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Moon River


Song: Moon River

Songwriters: Johnny Mercer (lyrics) and Henry Mancini (music)

Singers: Audrey Hepburn, Andy Williams

Wherever you're goin

You're goin' my way

Although Andy Williams made Moon River his theme song, I always found Audrey Hepburn's original version in the film of Truman Capote's novella Breakfast At Tiffany's. Moon River is a quintessentially bohemian song, much better suited to Hepburn's character, Holiday Golightly, strumming her guitar, gypsy-like, on the balcony, already halfway over the threshold. Andy Williams, in his homely sweaters, never really looked like he had any intention of going anywhere in a hurry.

Moon River another great river song, one I always think of as a sister song to Ol' Man River. I'm sure lyricist Johnny Mercer was aware of the connection, and would even hazard a guess that he modelled his song on Ol' Man River. If pressed, I would propose as supporting evidence Mercer's use of the word “huckleberry” near the end of the song. This one word is a touch of real genius, conjuring up Mark Twain's great American novel, Huckleberry Finn, the mighty Mississippi River at the heart of Twain's story (and which is also the river of Ol' Man River), all the symbolism of the river as an eternal spiritual journey, and and all the dreams, travels and misadventures of the vagabond Huckleberry Finn. That's a lot of baggage for one little word to carry.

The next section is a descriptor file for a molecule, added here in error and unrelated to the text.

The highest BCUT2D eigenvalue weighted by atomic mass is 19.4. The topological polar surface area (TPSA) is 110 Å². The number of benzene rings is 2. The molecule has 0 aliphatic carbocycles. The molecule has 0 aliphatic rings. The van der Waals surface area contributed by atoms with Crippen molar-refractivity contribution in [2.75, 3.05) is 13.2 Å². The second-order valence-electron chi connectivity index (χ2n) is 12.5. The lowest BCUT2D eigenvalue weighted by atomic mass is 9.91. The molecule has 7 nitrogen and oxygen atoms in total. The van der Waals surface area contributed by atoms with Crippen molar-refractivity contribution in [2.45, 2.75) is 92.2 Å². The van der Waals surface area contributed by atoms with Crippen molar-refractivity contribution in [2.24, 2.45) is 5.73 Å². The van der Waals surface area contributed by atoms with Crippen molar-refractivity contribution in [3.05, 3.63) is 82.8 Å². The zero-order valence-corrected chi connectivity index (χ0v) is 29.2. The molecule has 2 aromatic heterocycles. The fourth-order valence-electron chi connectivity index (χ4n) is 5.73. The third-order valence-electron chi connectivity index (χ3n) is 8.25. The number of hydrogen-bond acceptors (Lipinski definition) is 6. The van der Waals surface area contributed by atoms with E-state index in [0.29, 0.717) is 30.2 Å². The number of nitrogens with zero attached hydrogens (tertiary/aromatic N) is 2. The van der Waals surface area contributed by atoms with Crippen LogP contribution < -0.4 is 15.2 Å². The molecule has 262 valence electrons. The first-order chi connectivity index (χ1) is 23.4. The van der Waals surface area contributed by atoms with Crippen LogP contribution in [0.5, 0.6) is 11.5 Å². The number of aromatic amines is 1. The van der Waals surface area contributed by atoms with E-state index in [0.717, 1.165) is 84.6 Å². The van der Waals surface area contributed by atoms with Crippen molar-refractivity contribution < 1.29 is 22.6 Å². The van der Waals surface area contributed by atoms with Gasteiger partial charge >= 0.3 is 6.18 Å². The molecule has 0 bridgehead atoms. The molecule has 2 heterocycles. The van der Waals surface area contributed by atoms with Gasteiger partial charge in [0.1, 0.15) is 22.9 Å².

Musically, Moon River, has the feel of a very slow waltz. The rhythm and shape of the opening “Moon River” figure, with it's rising fifth, recurs throughout the song. Another repeated figure is the repeated figure descending from leading note which first appears on the line

Wider than a mile

The ending of the song becomes more expansive, like a river reaching the sea. My favourite part of the melody is on the final “Moon River and me”, where the word “moon” runs across the bar-line, and feels almost like a change of time signature. In fact, there is an elasticity to the legato phrasing throughout Moon River that is part of the song's secret. It's often not clear where one phrase ends and the next begins, rather like waves on the great river itself.


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